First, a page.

100 Sober Days. Challenge 1% complete.

If you’re reading this, you were probably trawling google researching alcohol abuse, abstinence, sobriety, moderation, etc. etc.

If you can’t find the answers you were looking for, check back here in 100 days, and I may have something to share with you.

I am, as of today, the focal point of the most astronomical and groundbreaking experiment I have ever conducted. I’ve dissected frogs, mixed olive oil with vinegar, farted on a lit match and downed coke and mentos simultaneously, so I am no stranger to the unknown, but I am about to turn a stone whose mere presence has irritated me for some time now.

Beneath this large, weighty stone, scrawled across the centre of the surface, scribed of deep grooves in a harsh, spiky font is the word:

“Alcoholic.”

Thats right. I’ve tried to ignore it for some time now, but the stone metaphor I played around with just a few lines prior to this one is very apt. Thats how it feels. It’s pointless to carry this stone any further. I’m not Frodo. Im not Harry Potter. I have no duty to my world. (Unless you count my social circle, who start world war three if I stay in on a Friday night. Fortunately, they won’t be reading this blog, and they have all sold their electronic equipment for a cheap bottle of scotch).

Thats all very melodramatic, by the way. It’s not that bad. I’m not supplementing by morning Special K with Baileys just yet, but I’d be lying if I said I haven’t hobbled through the last 2 years of my life with a crutch by my side.

Having said that, my situation is very different to a number of alcoholics, and I want you to read the rest of this paragraph before you start formulating which paragraph of the big book you want to throw at me.

For two years, I have been taking Sertraline, an SSRI prescribed for anxiety, depression and OCD. In my case, it was prescribed for all three. Similarly, for 18 months, I have had a serious drinking problem. Do you see where I am going with this?

A month ago, I was about to have a dental implant, (to replace a tooth I had lost in a drunken stupor, ironically), when I received the news that I can’t smoke for 3 months. Wow. So I thought, you know what, F**K it, I’ll give up all of my vices, INCLUDING my SSRI!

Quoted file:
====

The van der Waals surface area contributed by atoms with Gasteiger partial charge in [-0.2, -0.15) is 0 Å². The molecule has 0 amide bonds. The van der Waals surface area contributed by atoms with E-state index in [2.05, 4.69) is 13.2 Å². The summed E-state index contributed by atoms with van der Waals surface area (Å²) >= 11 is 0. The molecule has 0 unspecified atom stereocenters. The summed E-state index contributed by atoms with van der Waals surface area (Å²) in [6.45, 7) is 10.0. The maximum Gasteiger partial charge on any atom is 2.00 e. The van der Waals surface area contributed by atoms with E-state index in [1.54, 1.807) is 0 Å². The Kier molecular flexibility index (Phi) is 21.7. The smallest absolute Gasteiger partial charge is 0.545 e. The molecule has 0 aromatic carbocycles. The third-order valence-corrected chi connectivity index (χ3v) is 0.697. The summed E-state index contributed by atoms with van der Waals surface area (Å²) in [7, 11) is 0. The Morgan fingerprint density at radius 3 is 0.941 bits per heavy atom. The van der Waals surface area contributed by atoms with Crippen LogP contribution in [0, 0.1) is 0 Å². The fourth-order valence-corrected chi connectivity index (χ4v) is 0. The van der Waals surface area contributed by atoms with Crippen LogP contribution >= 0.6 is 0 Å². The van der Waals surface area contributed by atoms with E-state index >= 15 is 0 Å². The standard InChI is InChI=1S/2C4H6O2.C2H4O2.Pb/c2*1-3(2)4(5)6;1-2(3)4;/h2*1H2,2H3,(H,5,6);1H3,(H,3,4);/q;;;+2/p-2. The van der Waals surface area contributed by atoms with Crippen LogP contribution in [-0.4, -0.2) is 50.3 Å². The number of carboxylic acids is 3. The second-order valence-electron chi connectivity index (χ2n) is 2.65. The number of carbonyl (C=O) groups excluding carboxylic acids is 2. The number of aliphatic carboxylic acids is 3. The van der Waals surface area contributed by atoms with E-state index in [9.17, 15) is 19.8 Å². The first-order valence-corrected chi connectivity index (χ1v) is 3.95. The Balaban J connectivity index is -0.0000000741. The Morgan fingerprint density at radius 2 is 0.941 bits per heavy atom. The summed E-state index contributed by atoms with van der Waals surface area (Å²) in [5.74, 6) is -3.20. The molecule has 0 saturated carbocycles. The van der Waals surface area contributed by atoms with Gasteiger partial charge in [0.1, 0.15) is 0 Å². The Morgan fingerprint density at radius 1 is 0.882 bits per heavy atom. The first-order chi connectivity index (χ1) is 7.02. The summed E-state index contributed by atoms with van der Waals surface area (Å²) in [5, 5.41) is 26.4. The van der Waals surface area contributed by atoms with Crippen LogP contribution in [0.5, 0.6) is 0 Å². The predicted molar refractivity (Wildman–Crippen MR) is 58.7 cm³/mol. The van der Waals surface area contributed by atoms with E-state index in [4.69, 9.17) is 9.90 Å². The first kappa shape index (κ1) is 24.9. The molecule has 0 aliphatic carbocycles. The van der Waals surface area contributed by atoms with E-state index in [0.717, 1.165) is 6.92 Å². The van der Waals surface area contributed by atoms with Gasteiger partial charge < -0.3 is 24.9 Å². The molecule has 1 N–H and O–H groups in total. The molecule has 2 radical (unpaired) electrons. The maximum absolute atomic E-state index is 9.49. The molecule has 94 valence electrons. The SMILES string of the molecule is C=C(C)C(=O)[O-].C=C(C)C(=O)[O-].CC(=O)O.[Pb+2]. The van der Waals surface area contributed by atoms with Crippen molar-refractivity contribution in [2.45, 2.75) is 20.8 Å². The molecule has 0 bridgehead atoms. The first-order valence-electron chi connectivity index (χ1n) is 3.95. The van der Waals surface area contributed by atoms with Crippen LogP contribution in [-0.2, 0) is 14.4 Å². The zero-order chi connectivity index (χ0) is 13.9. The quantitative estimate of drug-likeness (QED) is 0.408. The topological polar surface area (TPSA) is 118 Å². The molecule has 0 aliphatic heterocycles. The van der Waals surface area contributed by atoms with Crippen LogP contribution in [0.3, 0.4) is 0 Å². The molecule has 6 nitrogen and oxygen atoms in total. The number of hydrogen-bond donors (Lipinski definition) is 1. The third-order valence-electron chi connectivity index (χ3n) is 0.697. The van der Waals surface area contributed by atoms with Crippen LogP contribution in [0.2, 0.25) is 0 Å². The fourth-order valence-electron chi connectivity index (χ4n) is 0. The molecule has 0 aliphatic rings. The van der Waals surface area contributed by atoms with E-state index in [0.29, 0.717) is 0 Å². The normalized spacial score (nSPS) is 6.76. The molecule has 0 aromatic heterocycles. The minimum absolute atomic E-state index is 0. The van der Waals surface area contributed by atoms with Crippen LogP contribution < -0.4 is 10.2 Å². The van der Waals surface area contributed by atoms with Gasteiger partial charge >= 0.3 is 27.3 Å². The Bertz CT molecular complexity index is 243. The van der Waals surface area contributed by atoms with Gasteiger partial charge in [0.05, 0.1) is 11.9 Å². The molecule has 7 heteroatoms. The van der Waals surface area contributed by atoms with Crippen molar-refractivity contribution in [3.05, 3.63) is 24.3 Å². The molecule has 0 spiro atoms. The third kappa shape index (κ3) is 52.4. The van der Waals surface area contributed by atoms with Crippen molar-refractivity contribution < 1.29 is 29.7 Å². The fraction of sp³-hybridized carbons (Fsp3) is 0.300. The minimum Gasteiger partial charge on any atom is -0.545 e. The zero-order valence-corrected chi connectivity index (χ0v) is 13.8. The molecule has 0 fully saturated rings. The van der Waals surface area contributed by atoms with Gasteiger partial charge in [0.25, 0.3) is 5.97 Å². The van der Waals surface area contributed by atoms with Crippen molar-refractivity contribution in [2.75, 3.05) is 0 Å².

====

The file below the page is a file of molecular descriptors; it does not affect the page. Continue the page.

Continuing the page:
Yeah. How big and clever am I?

For two weeks, I literally had the most amazing time of my life. I didn’t crave or consume any alcohol or cigarettes, I didn’t binge eat, I exercised daily, without effort, and with pure pleasure and euphoria – something that I haven’t done in 2 years. Every morning at 6am, I could not wait to slip into my running shoes and prance off to the lake for a revitalising job and meditation session amidst the stillness of the water and duck shit.

Interesting eh? It gets better. If you know about SSRI’s, you will know you should never stop taking them cold turkey, and you should taper down slowly. After 2 weeks, BOOM, massive withdrawals. Mood instability, depression, anxiety, brain zaps, you name it, I had it. So, I caved. I started up my medication again, and although I haven’t smoked since my implant, my alcohol, and sugar cravings are through the roof! The day I started taking them again, I woke up at 5am, wandered down stairs, destroyed a bag of fruit pastilles, and trotted of back to bed.

So, I googled ‘SSRI and alcohol cravings,’ and I discovered hundreds of people who, like me, had no history of substance abuse, but since taking an SSRI had become like born again Charlie Sheens!

I am sure there are a number of readers who are sitting there thinking, ‘Yup, Classic Denial, sedate him and wheel the fucker off.’ Believe me. I am not in denial. I have told those nearest and to me that I think I am an alcoholic. I have told my doctor the same. Not one of these people have really given a shit – I don’t blame them. It’s not their burden to bear. Having said that, in retrospect, I do wish my doctor didn’t respond by boosting my dose up a notch or two…

Anyway, the experiment. Over the next 100 days, I am abstaining for 2 reasons. The first, is that I want to safely taper of my medication. I’d stop cold turkey, but the side effects are horrible.

Secondly, after 100 days, I want to see what my relationship with alcohol is like. I will take a measured approach with this, and I won’t be injecting whisky into my eyeballs come 12.00 on day 100. I am very aware of the fact that I may be an alcoholic by nature.

I am not happy about any of this, by the way. Whether my SSRI is to blame or am truly an alcoholic, the fact that I have to abstain for a minimum of 100 days, possibly for life, at the age of 22 quite frankly sucks d**k. I have deleted my facebook account for this period, too. I can’t stand to see all my friends sitting in beer gardens, taking selfies which are EVIDENTLY meant to piss me off. I’m hoping that I will wander into a new life of total sobriety and abstinence with ease, grace, and wisdom, and that on the other side of this 100 day long hill lies enjoyment beyond my knowledge; fluffy clouds, sugary tea and blowjobs on tap.

Of course, there is always the distinct probability that I will sit around wallowing in self pity, wiping my tears away with alcohol free andrex wet wipes, and wishing I was still a child.

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